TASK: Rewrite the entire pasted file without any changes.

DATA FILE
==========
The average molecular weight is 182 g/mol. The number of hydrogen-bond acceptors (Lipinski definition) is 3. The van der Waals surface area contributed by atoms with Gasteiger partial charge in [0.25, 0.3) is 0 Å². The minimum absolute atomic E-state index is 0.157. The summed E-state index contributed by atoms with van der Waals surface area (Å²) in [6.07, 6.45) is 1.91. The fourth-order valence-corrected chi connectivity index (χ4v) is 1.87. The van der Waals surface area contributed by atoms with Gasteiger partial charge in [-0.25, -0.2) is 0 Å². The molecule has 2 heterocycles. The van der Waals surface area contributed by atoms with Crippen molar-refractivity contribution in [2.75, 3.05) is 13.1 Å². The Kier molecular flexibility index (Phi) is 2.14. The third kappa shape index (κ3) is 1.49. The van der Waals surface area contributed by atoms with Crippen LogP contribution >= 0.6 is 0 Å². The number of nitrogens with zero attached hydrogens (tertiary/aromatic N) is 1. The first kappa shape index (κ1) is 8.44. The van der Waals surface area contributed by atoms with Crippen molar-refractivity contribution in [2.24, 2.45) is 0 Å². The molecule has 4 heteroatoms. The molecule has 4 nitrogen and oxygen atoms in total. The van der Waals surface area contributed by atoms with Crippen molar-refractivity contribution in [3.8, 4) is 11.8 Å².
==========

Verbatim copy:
The average molecular weight is 182 g/mol. The number of hydrogen-bond acceptors (Lipinski definition) is 3. The van der Waals surface area contributed by atoms with Gasteiger partial charge in [0.25, 0.3) is 0 Å². The minimum absolute atomic E-state index is 0.157. The summed E-state index contributed by atoms with van der Waals surface area (Å²) in [6.07, 6.45) is 1.91. The fourth-order valence-corrected chi connectivity index (χ4v) is 1.87. The van der Waals surface area contributed by atoms with Gasteiger partial charge in [-0.25, -0.2) is 0 Å². The molecule has 2 heterocycles. The van der Waals surface area contributed by atoms with Crippen molar-refractivity contribution in [2.75, 3.05) is 13.1 Å². The Kier molecular flexibility index (Phi) is 2.14. The third kappa shape index (κ3) is 1.49. The van der Waals surface area contributed by atoms with Crippen LogP contribution >= 0.6 is 0 Å². The number of nitrogens with zero attached hydrogens (tertiary/aromatic N) is 1. The first kappa shape index (κ1) is 8.44. The van der Waals surface area contributed by atoms with Crippen molar-refractivity contribution in [2.24, 2.45) is 0 Å². The molecule has 4 heteroatoms. The molecule has 4 nitrogen and oxygen atoms in total. The van der Waals surface area contributed by atoms with Crippen molar-refractivity contribution in [3.8, 4) is 11.8 Å².